PhD Defence: Erin Wild "A Study of Heuristic Approaches for Solving Generalized Nash Equilibrium Problems and Related Games"

Date and Time


Summerlee Science Complex Room 1504


Erin Wild


The use of various computational heuristics for solving generalized Nash equilibrium problems (GNEPs) and related games is explored. In a model of competitive helping, agent-based simulations are used as a complementary analysis tool in conjunction with replicator equations. These agent-based simulations highlight the emergence of behaviours as well as equilibrium amounts of help provided by individuals. Using a concept of Nash dominance, an evolutionary algorithm utilizing the Sierpinski representation was then developed to find representable solution sets for GNEPs in general. Following this is a comparison of two methods which attempt to find optimal strategies for playing a classic GNEP turned card game called deck-based divide-the-dollar. The first method uses evolutionary computation to evolve optimal players who are represented by binary decision automata. The second method uses Monte Carlo policy evaluation, a form of reinforcement learning, to iteratively optimize a player's strategy through experience with particular game states and eventual outcomes. The thesis concludes with some final remarks and suggestions for future work.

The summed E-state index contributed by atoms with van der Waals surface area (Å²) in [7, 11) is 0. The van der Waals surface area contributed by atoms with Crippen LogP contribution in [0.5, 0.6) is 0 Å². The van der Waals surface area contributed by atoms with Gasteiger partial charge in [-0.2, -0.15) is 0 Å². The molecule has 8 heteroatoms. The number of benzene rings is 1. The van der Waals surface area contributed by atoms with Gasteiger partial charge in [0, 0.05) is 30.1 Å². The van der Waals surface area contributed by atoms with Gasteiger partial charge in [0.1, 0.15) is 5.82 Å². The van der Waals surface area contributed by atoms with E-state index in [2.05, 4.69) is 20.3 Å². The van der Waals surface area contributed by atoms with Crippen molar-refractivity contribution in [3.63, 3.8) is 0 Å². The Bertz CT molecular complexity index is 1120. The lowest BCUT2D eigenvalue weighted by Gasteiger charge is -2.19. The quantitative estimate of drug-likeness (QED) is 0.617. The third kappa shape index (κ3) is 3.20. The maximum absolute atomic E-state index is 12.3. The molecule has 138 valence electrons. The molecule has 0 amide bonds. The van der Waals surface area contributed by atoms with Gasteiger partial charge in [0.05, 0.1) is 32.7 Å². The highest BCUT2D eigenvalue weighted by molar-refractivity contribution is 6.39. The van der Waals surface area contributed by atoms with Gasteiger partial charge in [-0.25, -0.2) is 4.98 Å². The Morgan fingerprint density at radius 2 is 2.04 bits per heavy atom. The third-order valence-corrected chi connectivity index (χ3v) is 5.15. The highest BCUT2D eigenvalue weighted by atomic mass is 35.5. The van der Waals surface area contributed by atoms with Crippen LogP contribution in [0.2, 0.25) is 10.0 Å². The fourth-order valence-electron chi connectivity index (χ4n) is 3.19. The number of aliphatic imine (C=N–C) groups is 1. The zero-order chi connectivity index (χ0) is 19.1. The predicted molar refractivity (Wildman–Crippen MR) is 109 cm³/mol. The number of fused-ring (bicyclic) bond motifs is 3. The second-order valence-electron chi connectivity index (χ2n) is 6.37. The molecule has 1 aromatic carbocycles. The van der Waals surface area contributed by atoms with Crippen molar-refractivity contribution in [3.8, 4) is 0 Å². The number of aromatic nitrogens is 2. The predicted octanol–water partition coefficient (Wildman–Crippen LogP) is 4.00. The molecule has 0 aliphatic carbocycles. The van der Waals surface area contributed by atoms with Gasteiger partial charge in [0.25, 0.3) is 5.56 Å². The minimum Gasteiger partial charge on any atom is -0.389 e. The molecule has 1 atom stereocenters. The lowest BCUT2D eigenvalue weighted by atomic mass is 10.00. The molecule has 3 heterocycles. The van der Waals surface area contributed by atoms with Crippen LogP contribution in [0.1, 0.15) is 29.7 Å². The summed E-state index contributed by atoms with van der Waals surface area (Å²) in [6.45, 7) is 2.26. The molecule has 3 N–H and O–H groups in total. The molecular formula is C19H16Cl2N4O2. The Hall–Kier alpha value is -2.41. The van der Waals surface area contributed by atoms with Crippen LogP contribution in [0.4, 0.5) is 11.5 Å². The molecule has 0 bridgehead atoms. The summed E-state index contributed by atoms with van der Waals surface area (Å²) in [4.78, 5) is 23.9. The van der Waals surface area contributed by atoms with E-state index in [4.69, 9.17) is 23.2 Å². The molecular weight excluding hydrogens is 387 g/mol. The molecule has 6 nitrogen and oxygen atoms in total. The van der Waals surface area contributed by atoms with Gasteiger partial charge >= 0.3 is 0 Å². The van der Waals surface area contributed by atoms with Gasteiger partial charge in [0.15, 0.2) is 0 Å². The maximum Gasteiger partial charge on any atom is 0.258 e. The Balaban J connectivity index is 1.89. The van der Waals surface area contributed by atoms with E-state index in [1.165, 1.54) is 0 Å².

Advisory Committee

  • M. Cojocaru (Advisor)
  • E. Thommes (Co-advisor)
  • D. Ashlock
  • C. Bauch

Examining Committee

  • H. Eberl, Chair
  • M. Cojocaru
  • D. Ashlock
  • A. Lawniczak
  • A. Deza (external examiner)

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